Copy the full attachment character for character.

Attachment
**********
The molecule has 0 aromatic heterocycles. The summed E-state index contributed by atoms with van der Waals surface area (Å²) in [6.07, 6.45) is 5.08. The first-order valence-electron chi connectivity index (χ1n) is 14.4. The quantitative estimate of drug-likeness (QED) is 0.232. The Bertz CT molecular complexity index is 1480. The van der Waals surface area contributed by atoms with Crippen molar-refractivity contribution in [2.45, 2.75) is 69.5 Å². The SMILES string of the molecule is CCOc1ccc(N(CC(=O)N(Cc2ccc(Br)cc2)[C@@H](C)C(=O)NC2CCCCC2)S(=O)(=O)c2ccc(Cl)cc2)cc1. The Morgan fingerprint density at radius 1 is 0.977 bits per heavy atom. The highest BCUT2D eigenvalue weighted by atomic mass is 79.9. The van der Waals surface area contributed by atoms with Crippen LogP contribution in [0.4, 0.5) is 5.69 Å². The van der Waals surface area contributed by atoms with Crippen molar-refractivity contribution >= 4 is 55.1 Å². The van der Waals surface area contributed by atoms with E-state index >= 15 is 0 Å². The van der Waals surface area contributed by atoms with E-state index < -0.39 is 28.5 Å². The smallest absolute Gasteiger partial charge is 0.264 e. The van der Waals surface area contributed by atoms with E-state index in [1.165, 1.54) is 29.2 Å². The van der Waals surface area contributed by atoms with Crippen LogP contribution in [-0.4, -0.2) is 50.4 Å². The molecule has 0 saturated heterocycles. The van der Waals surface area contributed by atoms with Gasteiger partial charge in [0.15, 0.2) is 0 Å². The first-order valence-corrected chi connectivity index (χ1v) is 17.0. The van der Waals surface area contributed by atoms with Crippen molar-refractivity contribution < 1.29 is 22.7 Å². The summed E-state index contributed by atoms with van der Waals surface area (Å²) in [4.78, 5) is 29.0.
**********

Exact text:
The molecule has 0 aromatic heterocycles. The summed E-state index contributed by atoms with van der Waals surface area (Å²) in [6.07, 6.45) is 5.08. The first-order valence-electron chi connectivity index (χ1n) is 14.4. The quantitative estimate of drug-likeness (QED) is 0.232. The Bertz CT molecular complexity index is 1480. The van der Waals surface area contributed by atoms with Crippen molar-refractivity contribution in [2.45, 2.75) is 69.5 Å². The SMILES string of the molecule is CCOc1ccc(N(CC(=O)N(Cc2ccc(Br)cc2)[C@@H](C)C(=O)NC2CCCCC2)S(=O)(=O)c2ccc(Cl)cc2)cc1. The Morgan fingerprint density at radius 1 is 0.977 bits per heavy atom. The highest BCUT2D eigenvalue weighted by atomic mass is 79.9. The van der Waals surface area contributed by atoms with Crippen LogP contribution in [0.4, 0.5) is 5.69 Å². The van der Waals surface area contributed by atoms with Crippen molar-refractivity contribution >= 4 is 55.1 Å². The van der Waals surface area contributed by atoms with E-state index >= 15 is 0 Å². The van der Waals surface area contributed by atoms with E-state index < -0.39 is 28.5 Å². The smallest absolute Gasteiger partial charge is 0.264 e. The van der Waals surface area contributed by atoms with E-state index in [1.165, 1.54) is 29.2 Å². The van der Waals surface area contributed by atoms with Crippen LogP contribution in [-0.4, -0.2) is 50.4 Å². The molecule has 0 saturated heterocycles. The van der Waals surface area contributed by atoms with Gasteiger partial charge in [0.15, 0.2) is 0 Å². The first-order valence-corrected chi connectivity index (χ1v) is 17.0. The van der Waals surface area contributed by atoms with Crippen molar-refractivity contribution < 1.29 is 22.7 Å². The summed E-state index contributed by atoms with van der Waals surface area (Å²) in [4.78, 5) is 29.0.